Does Linux NEED PROPRIETARY SOFTWARE?

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The Linux Experiment 

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Shared November 23, 2022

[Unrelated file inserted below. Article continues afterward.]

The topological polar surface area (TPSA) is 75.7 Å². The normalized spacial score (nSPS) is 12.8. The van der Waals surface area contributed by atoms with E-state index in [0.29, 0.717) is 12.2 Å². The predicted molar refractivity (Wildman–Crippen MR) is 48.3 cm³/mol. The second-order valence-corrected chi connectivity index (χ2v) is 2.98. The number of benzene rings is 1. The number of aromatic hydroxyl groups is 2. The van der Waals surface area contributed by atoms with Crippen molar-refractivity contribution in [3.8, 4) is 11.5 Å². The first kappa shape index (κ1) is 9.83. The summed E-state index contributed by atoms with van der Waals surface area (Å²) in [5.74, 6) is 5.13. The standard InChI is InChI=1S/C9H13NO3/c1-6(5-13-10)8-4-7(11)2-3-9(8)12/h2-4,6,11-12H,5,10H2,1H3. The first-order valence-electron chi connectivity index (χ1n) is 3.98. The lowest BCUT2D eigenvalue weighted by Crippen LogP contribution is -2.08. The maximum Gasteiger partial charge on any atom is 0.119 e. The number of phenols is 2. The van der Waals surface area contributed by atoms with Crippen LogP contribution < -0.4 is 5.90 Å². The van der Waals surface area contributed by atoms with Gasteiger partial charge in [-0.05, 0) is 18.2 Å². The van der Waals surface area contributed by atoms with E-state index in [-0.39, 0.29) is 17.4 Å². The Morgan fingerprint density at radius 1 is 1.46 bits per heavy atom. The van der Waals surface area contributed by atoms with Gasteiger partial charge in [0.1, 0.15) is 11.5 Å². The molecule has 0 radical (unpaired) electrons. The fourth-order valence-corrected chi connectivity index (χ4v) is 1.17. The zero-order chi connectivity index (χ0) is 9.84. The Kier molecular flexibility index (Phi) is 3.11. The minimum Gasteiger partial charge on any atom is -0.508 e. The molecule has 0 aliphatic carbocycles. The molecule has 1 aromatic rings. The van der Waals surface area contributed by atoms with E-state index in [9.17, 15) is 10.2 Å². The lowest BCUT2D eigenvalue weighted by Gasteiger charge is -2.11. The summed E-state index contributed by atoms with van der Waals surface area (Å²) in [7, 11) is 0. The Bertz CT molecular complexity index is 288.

Check out AlmaLinux and TuxCare's support services: bit.ly/3EuSwPU Grab a brand new laptop or desktop running Linux:www.tuxedocomputers.com/en šŸ‘ SUPPORT THE CHANNEL: Get access to a weekly podcast, vote on the next topics I cover, and get your name in the credits: YouTube: youtube.com/channel/UC5UAwBUum7CPN5buc-_N1Fw/join Patreon: www.patreon.com/thelinuxexperiment Or, you can donate whatever you want: paypal.me/thelinuxexp?locale.x=fr_FR šŸ† FOLLOW ME ELSEWHERE: Twitter : twitter.com/thelinuxEXP Instagram: www.instagram.com/nick_thelinuxexp/ Mastodon: mastodon.social/web/@thelinuxEXP Pixelfed: pixelfed.social/TLENick I'm also on ODYSEE: odysee.com/$/invite/@TheLinuxExperiment:e And on PEERTUBE: tilvids.com/c/thelinuxexperiment_channel/videos This video is distributed under the Creative Commons Share Alike license. #opensource #linux 00:00 Intro 00:40 Sponsor: Try AlmaLinux and TuxCare's support services 01:16 Your Linux system is probably not 100% free 04:15 Why you'd want more proprietary software 06:26 Getting more users is key 08:12 Why you'd want to keep Linux FOSS 10:47 The chicken and egg problem 12:37 More proprietary apps, or FOSS only? 13:34 Sponsor: Get a device that runs Linux perfectly from Tuxedo 14:39 Support the channel Modern Linux desktops can use proprietary software. Nvidia drivers are the prime example. Depending on your hardware, you might also use more proprietary blobs that enable your wifi, or bluetooth to work. If you're a Chrome user, you're using proprietary software. If you're a gamer, chances are you're also using proprietary platforms. Stallman eats something off his foot: https://www.youtube.com/watch?v=I25Ue... Reasons you might want more commercial, proprietary applications: these probably all boil down to "I need these apps to use Linux as a daily driver". The apps people generally clamor for are Microsoft Office, the Adobe Suite, CAD software like AUtoCAD, a lot of games, streaming software, OCR software, voice synthesizers, plenty of VFX related software, this type of stuff: generally things that you'd need to use Linux professionally in certain fields. That's the main reason: it's a make or break thing for a lot of professionals for them personally to be able to move to Linux. Getting more users is the only way we'll all get a better experience all around. Not only because having more users means potentially finally getting these AAA commercial apps like MS Office or the Adobe Suite, but also because the more users you have, the more chance you have of them becoming contributors. Now, let's look at the reasons to keep Linux desktops as Free and open source as possible. First, we have amazing applications that are free of charge, and free software. We could argue that if we want these apps to thrive, we need to only have these apps available, and not their proprietary counterparts: basically a "throw the kid in the pool so it can learn to swim" approach. If we want the FOSS ecosystem to develop and grow and improve, we need to make sure that people who move to Linux use these applications, and not the ones they're already familiar with. There's also the philosophical aspects. Having proprietary offerings on Linux might end up "tainting" this enclave and making it worse, by encouraging the commercial practices of these companies, and erasing the mentality that many Linux users like. So, either you think proprietary applications are necessary to have more market share, more users, and for everyone to be able to use Linux as a desktop, or you think proprietary apps will taint Linux and damage our existing FOSS applications. You might think Linux needs more users, or that it doesn't. In both cases, you might be right! Personally, I'm in the camp of "use what works". I have a preference for FOSS if it works for me, but if none of the alternatives offer something I'm comfortable with, I won't hesitate to use proprietary apps and software. If you're not in the same camp, that's perfectly ok too! That's the beauty of the Linux desktop: whether it gets proprietary apps or not, it will still be a viable option for us who already use it.


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